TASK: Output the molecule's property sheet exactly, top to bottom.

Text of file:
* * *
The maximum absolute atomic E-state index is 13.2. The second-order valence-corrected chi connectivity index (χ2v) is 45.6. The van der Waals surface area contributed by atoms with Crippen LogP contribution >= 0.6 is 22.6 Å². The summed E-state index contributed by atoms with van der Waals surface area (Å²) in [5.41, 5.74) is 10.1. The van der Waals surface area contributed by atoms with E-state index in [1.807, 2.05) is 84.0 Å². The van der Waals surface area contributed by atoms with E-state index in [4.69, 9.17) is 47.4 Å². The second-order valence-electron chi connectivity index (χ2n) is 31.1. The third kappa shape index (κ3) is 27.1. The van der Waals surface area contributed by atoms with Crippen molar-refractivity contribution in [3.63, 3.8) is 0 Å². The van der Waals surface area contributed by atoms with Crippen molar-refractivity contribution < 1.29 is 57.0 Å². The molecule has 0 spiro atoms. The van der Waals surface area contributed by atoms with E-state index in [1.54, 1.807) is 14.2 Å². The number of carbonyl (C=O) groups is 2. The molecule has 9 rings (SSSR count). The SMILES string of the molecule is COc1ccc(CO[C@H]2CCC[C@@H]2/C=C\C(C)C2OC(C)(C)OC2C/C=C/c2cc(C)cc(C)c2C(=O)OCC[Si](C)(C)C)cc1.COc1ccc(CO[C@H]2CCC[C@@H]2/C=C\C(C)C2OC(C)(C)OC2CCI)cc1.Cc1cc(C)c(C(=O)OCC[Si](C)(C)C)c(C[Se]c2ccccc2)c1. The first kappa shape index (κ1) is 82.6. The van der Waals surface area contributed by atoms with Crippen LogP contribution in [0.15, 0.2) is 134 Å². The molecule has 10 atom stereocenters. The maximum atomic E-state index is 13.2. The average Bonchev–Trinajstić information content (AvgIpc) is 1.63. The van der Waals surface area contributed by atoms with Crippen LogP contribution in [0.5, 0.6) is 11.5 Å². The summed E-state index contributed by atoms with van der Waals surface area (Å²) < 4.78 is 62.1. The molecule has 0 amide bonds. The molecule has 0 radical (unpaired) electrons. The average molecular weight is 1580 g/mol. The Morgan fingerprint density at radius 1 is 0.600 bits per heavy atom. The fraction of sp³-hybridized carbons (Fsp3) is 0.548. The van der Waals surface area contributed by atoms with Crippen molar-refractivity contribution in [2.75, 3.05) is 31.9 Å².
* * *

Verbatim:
The maximum absolute atomic E-state index is 13.2. The second-order valence-corrected chi connectivity index (χ2v) is 45.6. The van der Waals surface area contributed by atoms with Crippen LogP contribution >= 0.6 is 22.6 Å². The summed E-state index contributed by atoms with van der Waals surface area (Å²) in [5.41, 5.74) is 10.1. The van der Waals surface area contributed by atoms with E-state index in [1.807, 2.05) is 84.0 Å². The van der Waals surface area contributed by atoms with E-state index in [4.69, 9.17) is 47.4 Å². The second-order valence-electron chi connectivity index (χ2n) is 31.1. The third kappa shape index (κ3) is 27.1. The van der Waals surface area contributed by atoms with Crippen molar-refractivity contribution in [3.63, 3.8) is 0 Å². The van der Waals surface area contributed by atoms with Crippen molar-refractivity contribution < 1.29 is 57.0 Å². The molecule has 0 spiro atoms. The van der Waals surface area contributed by atoms with E-state index in [1.54, 1.807) is 14.2 Å². The number of carbonyl (C=O) groups is 2. The molecule has 9 rings (SSSR count). The SMILES string of the molecule is COc1ccc(CO[C@H]2CCC[C@@H]2/C=C\C(C)C2OC(C)(C)OC2C/C=C/c2cc(C)cc(C)c2C(=O)OCC[Si](C)(C)C)cc1.COc1ccc(CO[C@H]2CCC[C@@H]2/C=C\C(C)C2OC(C)(C)OC2CCI)cc1.Cc1cc(C)c(C(=O)OCC[Si](C)(C)C)c(C[Se]c2ccccc2)c1. The first kappa shape index (κ1) is 82.6. The van der Waals surface area contributed by atoms with Crippen LogP contribution in [0.15, 0.2) is 134 Å². The molecule has 10 atom stereocenters. The maximum atomic E-state index is 13.2. The average Bonchev–Trinajstić information content (AvgIpc) is 1.63. The van der Waals surface area contributed by atoms with Crippen LogP contribution in [0.5, 0.6) is 11.5 Å². The summed E-state index contributed by atoms with van der Waals surface area (Å²) < 4.78 is 62.1. The molecule has 0 amide bonds. The molecule has 0 radical (unpaired) electrons. The average molecular weight is 1580 g/mol. The Morgan fingerprint density at radius 1 is 0.600 bits per heavy atom. The fraction of sp³-hybridized carbons (Fsp3) is 0.548. The van der Waals surface area contributed by atoms with Crippen molar-refractivity contribution in [2.75, 3.05) is 31.9 Å².